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JK Rowling returns award amid trans row criticism

Kerry Kennedy and JK RowlingImage copyright
Getty Images

Image caption

Kerry Kennedy presented JK Rowling with the award in December of last year

JK Rowling has said she is giving back an award associated with the US Kennedy family, after being criticised for her views on gender and trans issues.

The author was given the Ripple of Hope honour by the Robert F Kennedy Human Rights organisation last year.

But earlier this month, its president Kerry Kennedy said views expressed by Rowling recently “diminished the identity” of trans people.

Rowling says Kennedy’s implication that she is transphobic is “incorrect”.

What is the row all about?

The Harry Potter writer was criticised in June for posting tweets which took issue with the phrase “people who menstruate”.

Rowling objected to the avoidance of the use of the word “women”.

In a lengthy blog post, Rowling said her interest in trans issues stemmed from being a survivor of abuse and having concerns around single-sex spaces.

“I respect every trans person’s right to live any way that feels authentic and comfortable to them,” she wrote. “At the same time, my life has been shaped by being female. I do not believe it’s hateful to say so.”

Several film stars from the Harry Potter universe distanced themselves from her comments, including Eddie Redmayne, Daniel Radcliffe and Emma Watson.

What did Kerry Kennedy say?

Earlier this month, Kennedy posted a statement online, which read: “I have spoken with JK Rowling to express my profound disappointment that she has chosen to use her remarkable gifts to create a narrative that diminishes the identity of trans and non-binary people, undermining the validity and integrity of the entire transgender community.

“One that disproportionately suffers from violence, discrimination, harassment, and exclusion and, as a result, experiences high rates of suicide, suicide attempts, homelessness, and mental and bodily harm.

Image copyright
Reuters

Image caption

JK Rowling wrote the Cormoran Strike book series under the pseudonym Robert Galbraith

“Black trans women and trans youth in particular are targeted.”

She went on to say the organisation categorically rejected Rowling’s view that a person’s sex is the one they were assigned at birth.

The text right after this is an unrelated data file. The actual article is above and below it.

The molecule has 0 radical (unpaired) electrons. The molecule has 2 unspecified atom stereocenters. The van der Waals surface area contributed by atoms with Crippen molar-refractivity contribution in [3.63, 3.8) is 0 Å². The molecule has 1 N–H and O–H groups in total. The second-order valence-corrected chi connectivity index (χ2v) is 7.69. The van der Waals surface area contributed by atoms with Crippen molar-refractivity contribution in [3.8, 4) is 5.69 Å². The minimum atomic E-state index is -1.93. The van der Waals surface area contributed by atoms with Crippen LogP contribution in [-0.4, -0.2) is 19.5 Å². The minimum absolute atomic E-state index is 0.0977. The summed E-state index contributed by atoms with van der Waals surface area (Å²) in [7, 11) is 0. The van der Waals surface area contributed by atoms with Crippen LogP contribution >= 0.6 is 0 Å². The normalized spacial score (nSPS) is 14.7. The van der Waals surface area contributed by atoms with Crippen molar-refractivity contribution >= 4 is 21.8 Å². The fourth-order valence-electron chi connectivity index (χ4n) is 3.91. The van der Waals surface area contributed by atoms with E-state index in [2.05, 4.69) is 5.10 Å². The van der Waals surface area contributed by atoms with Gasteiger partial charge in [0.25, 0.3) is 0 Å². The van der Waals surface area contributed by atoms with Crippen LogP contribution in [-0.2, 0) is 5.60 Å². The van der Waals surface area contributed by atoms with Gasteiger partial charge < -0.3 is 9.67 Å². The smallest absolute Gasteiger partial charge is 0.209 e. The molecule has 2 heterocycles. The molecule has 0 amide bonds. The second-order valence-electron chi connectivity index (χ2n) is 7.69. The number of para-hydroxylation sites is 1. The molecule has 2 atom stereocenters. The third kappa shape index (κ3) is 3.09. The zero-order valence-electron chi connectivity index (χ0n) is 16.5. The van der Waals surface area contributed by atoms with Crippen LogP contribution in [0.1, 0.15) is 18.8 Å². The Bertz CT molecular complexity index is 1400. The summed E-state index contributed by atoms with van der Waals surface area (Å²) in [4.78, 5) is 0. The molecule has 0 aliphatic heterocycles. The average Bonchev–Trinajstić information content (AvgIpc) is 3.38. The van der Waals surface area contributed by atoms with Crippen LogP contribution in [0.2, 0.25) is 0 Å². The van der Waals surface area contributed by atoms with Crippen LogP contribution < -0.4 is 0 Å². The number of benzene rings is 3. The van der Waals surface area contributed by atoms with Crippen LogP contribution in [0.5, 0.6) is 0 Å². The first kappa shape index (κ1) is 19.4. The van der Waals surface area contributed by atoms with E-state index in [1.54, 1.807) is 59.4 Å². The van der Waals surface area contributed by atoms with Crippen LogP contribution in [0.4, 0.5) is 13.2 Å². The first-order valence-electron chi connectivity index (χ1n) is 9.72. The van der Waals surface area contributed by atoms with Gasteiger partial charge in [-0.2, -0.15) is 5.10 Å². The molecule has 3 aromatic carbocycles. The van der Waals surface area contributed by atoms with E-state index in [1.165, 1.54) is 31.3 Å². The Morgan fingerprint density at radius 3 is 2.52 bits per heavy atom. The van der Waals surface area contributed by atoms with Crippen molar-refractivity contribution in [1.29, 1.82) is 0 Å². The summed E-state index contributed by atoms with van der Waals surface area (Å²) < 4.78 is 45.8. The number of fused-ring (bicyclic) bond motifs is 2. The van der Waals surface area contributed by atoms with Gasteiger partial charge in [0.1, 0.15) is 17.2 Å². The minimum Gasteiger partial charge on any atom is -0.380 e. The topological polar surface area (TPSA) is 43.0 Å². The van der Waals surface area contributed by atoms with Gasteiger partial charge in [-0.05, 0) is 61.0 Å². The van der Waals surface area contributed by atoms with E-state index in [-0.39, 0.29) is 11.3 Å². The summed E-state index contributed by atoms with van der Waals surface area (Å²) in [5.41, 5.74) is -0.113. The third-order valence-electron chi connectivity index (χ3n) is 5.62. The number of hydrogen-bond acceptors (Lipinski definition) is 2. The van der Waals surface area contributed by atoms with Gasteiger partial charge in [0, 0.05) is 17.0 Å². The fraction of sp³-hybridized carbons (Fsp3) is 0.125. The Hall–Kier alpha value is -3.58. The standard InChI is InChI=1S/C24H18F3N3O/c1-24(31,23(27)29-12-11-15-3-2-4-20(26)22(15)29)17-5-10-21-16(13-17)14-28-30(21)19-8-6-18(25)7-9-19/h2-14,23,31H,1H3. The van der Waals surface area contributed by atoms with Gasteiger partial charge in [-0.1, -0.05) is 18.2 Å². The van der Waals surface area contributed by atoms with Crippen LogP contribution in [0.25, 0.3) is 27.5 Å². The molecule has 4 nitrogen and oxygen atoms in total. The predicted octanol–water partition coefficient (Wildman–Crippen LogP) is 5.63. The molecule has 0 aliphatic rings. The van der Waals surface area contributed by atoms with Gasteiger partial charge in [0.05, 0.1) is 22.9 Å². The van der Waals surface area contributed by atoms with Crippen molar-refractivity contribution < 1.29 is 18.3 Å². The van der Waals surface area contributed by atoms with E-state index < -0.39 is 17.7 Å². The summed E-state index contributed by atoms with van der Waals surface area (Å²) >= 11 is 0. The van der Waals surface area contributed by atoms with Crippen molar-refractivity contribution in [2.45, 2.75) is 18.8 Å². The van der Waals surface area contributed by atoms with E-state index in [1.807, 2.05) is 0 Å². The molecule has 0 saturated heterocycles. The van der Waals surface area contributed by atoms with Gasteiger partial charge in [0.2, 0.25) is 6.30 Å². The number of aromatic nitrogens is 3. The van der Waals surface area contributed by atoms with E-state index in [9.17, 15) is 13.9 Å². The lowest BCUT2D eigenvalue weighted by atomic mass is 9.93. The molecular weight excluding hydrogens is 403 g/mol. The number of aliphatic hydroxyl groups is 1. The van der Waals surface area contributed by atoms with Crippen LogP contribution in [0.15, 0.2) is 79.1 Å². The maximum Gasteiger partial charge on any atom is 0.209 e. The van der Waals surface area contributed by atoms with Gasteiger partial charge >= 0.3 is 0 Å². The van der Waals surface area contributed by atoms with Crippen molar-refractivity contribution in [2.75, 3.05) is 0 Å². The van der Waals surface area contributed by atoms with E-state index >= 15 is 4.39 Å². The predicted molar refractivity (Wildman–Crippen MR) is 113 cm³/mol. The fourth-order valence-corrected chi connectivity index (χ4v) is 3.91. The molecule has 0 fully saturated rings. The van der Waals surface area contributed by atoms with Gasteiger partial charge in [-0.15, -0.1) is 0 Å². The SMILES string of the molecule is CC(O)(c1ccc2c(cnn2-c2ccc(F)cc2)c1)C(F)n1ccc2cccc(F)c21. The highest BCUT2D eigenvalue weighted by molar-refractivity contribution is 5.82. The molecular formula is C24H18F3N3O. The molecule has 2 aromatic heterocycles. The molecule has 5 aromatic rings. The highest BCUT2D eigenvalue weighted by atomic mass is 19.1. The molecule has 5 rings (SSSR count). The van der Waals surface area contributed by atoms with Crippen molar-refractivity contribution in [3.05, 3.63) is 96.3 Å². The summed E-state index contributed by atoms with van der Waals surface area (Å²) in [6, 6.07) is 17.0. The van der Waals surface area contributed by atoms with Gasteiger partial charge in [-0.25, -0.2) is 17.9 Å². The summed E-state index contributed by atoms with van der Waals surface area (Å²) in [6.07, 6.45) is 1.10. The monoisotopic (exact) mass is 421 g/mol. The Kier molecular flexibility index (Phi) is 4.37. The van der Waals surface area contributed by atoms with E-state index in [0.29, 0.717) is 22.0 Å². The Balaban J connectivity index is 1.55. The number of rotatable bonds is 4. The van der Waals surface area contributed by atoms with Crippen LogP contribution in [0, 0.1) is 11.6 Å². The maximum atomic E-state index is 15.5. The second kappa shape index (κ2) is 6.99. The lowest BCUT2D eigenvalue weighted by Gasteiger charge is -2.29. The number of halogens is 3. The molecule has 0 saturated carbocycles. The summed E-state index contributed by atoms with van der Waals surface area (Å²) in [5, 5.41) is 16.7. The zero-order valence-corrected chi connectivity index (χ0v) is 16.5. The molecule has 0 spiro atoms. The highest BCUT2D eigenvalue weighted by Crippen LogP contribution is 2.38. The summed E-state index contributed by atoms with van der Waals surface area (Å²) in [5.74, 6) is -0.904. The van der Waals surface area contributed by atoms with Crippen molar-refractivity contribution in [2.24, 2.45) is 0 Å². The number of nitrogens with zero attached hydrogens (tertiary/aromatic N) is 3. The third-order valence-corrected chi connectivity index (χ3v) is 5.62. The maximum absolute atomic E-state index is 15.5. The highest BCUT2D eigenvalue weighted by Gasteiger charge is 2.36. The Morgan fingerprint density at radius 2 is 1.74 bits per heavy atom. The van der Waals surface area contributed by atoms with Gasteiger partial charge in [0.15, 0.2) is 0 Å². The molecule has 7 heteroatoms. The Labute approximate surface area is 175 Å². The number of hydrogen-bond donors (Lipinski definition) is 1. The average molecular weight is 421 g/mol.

“From her own words, I take Rowling’s position to be that the sex one is assigned at birth is the primary and determinative factor of one’s gender, regardless of one’s gender identity – a position that I categorically reject.”

How has JK Rowling responded?

In a new statement published on her website, Rowling says she disagrees that “there is no conflict between the current radical trans rights movement and the rights of women”.

She noted that “thousands of women” had got in touch with her to show their support and called for a more nuanced debate.

“Clinicians, academics, therapists, teachers, social workers, and staff at prisons and women’s refuges have also contacted me,” she continued.

“These professionals, some at the very top of their organisations, have expressed serious concerns about the impact of gender identity theory on vulnerable adolescents and on women’s rights, and of the dismantling of safeguarding norms which protect the most vulnerable women.

“None of them hate trans people.”

Rowling has since received support online, and the hashtag #IStandWithJKRowling began trending on social media on Friday morning.

“There absolutely are conflicts between extreme transgender lobby demands and the rights of women and children,” wrote journalist Sonia Poulton.

Previous recipients of the award she has now decided to give back have included Barack Obama and Archbishop Desmond Tutu.

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